Tips & Ideas

Tips & Ideas

Let the Good Times Roll in Budget-Friendly Louisiana’s “Other Side”

submitted by: © Sheila Sobell and Richard N. Every

PartymanIf you’re lucky enough to hit Shreveport-Bossier when Kevin Costner and his band throw a thank you concert for the locals to raise money for charities; Samuel L. Jackson tells school kids the value of education, or Nicolas Cage hosts a fundraiser screening for 8MM,you’ll understand how the film industry’s love affair with these sister cities is making the destination almost hip again.

Thanks to city visionaries, its 2004 program of tax incentives for the film and television industries has breathed new life into the region. Living testimony to the truth of “Build it and they will come,” Shreveport-Bossier is now home to four sound studios like Millennium, which did the special effects for The Expendables,as well as the largest wave tank facility in the U.S. The area’s also become a hot film location, doubling for every place from Amsterdam to Paris. Just by creating huge amounts of fake snow and ice, Shreveport was transformed into Kodiak, Alaska for Kevin Costner’s film The Guardian. For Jack Black’s The Year One, Millennium built an entire ancient city out of foam for shooting exteriors!

Get Your Slick Flick Fix On

Even if they weren’t actually made in Louisiana’s Other Side, you can now get your slick flick fix here. In 2008, the Robinson Film Center, a two-theatre movie house devoted to independent, international and classic cinema opened. Walk inside and you’re suddenly transported to London or New York. Display cases are filled with  movie memorabilia like Hugh Jackman’s prop weapons from the film Van Helsing; a life jacket from the Titanic;plus items autographed by Ed Harris, John Walters, and Treat Williams.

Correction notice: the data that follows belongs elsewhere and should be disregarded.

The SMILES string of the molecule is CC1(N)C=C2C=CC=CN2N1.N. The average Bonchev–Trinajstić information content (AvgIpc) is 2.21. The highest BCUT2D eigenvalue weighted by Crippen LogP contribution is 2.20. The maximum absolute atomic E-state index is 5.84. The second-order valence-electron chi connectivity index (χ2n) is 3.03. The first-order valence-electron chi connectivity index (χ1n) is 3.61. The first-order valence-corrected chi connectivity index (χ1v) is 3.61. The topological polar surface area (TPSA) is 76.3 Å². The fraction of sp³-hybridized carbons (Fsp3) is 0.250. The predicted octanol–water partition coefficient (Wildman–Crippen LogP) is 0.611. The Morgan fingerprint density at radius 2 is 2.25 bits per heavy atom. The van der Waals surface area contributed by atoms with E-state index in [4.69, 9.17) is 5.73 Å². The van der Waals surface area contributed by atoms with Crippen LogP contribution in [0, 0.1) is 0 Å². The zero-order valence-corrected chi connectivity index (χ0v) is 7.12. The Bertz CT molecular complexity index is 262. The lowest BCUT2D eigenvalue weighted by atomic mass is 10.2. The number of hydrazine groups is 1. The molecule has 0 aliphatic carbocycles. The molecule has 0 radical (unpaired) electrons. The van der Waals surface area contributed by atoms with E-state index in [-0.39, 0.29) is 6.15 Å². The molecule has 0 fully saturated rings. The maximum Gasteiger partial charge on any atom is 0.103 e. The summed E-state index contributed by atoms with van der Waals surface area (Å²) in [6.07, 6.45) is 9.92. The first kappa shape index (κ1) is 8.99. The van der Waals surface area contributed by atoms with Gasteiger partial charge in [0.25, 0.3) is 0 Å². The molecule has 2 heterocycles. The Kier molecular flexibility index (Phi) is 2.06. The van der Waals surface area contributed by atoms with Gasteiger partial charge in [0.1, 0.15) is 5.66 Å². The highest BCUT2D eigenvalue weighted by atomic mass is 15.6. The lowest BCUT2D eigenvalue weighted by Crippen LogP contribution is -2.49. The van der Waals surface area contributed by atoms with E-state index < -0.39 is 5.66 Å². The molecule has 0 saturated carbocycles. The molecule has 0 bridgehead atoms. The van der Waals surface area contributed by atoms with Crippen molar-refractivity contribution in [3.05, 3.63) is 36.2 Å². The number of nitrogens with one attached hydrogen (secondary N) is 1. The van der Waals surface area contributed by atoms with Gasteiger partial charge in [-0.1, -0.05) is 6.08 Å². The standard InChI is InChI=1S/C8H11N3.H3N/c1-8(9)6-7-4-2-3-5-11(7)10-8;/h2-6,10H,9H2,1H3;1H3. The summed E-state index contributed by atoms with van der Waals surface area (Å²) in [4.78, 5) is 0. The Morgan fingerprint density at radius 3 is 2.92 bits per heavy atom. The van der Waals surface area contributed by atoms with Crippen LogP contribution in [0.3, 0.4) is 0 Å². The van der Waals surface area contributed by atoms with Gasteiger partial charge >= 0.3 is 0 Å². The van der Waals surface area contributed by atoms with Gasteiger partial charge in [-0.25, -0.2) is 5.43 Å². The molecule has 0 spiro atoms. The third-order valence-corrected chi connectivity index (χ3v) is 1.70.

Wanna catch a flick that with narrow or niche appeal? No worries. In 2010, the Robinson debuted some 55 films like the Swedish vampire film Let The Right One In;, the Jonathan Demme film Rachel Getting Married, and documentaries likeI.O.U.S.A. in its intimate 48-seat space. Films like Crazy Heartand Slumdog Millionaire, which are more likely to attract bigger audiences, are screened in the larger Willis Knighton Health System Theater. Six times a year the Robinson hosts film festivals sponsored by various segments in the community like the GLBT.

Four-star Food in a One-Star Shack?

Here’s a story about a foodie not-quite shack that was primed to open in New Orleans, but like the film industry that got blown of course by Hurricane Katrina, opened instead in Shreveport-Louisiana. Kim’s Po-Boy & Seafood features more than 125 menu items served in portions large enough to share on bread that’s to die for! Okay, dining on paper plates is not particularly romantic, but the prices leave you folding money to blow on more good times.

Food doesn’t get any hipper than the Abby Singer Bistro on the second floor of the Robinson. Named for  Singer, a famed Hollywood director and producer now close to 90, in movie lingo, the “Singer” shot was traditionally the second-to-last of the day on a film or television set, signaling the crew to start wrapping and cleaning up.

Drinks are all named for films. In keeping with my culinary philosophy of “dessert first!”, I started with a to-die -for “Chocolat” martini ($11) concocted from dark Godiva liquor, chocolate vodka and crème de cocoa blended like crazy. Appetizers are equally trippy. We especially loved crabmeat stuffed with avocado ($12) and shrimp remoulade, two fried green tomatoes topped with shrimp tossed in remoulade sauce ($9). You can easily make a meal out of generously proportioned starters like these. Otherwise, dinner entrees run about $10 to $22. When the weather’s friendly, dine outside on the balcony, the only one of its kind in town.